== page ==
It's sad to see capitalism fail like this. I remember all those 1950's educational films talking about how capitalism works for everybody. In the old films we were all in it together as Americans VS the world. How could they have foreseen the greed? Back then dividends were 3 percent of profits, the top home loan rate was 3 percent, and charging over 5 percent for credit was considered usury. It took one income to have a home with two cars and send the kids to college. All those tax breaks during the 1980's and 90's were used to automate factories and move jobs overseas. No patriotism anymore. No love for fellow Americans. Nothing but unbridled greed. Rome fell, and so will the US - history repeats itself. My advice to young people: move to Canada.

babooph
babooph

The endless tax cuts for the rich have created masses of trust fund parasites who will not work for generations to come,welcome to the new feudalism..

HungryChuckBisquits
HungryChuckBisquits

my oh my!  Are you getting paid for writing this, Christopher ?  I hope you are and I wish you a livable wage and benefits, but you are obviously 'of a certain age'.  Prior to your birth, most jobs could be accomplished with a 6th grade education with some on the job training.  This is still true, however, we are now a 'post-industrial' and a 'service industry' based economy.  This translates into the present reality for the necessity of have an advanced degree to be a journalist or an MBA to get a temp job in a cubicle while driving a car made elsewhere while wearing a shirt sown in a sweatshop.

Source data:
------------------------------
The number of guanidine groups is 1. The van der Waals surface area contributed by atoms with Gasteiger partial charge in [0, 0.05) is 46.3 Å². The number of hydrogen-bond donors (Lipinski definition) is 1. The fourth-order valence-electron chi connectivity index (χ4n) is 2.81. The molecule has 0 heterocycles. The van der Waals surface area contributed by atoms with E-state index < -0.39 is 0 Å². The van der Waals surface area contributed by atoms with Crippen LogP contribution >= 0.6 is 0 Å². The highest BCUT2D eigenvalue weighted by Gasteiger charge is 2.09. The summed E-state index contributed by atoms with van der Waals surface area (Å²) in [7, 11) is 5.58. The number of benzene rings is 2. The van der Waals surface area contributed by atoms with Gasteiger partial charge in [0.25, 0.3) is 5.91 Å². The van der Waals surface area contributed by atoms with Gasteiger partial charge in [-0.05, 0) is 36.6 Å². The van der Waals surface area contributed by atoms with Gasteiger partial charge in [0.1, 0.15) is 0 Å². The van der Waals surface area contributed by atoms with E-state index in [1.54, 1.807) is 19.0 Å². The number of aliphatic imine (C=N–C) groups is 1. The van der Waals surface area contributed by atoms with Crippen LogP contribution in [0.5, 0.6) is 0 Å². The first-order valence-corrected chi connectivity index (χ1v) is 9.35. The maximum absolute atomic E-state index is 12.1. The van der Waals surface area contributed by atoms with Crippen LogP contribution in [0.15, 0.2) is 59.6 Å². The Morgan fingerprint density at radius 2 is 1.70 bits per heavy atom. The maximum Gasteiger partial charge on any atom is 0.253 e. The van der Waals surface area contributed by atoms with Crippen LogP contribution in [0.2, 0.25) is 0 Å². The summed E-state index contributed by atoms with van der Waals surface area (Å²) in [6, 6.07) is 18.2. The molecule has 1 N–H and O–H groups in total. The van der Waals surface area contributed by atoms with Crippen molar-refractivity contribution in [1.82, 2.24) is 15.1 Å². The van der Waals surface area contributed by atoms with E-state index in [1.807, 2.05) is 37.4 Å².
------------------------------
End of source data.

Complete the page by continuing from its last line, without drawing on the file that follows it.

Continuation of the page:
Pathetically, jobs average people performed at decent wages and benefits are gone.  Labor participation rates reflect this.  This is most assuredly true for aging workers.  One is often better off applying for disability under social security, or subsisting on unemployment, or doing nothing at all rather than landing a minimum wage job.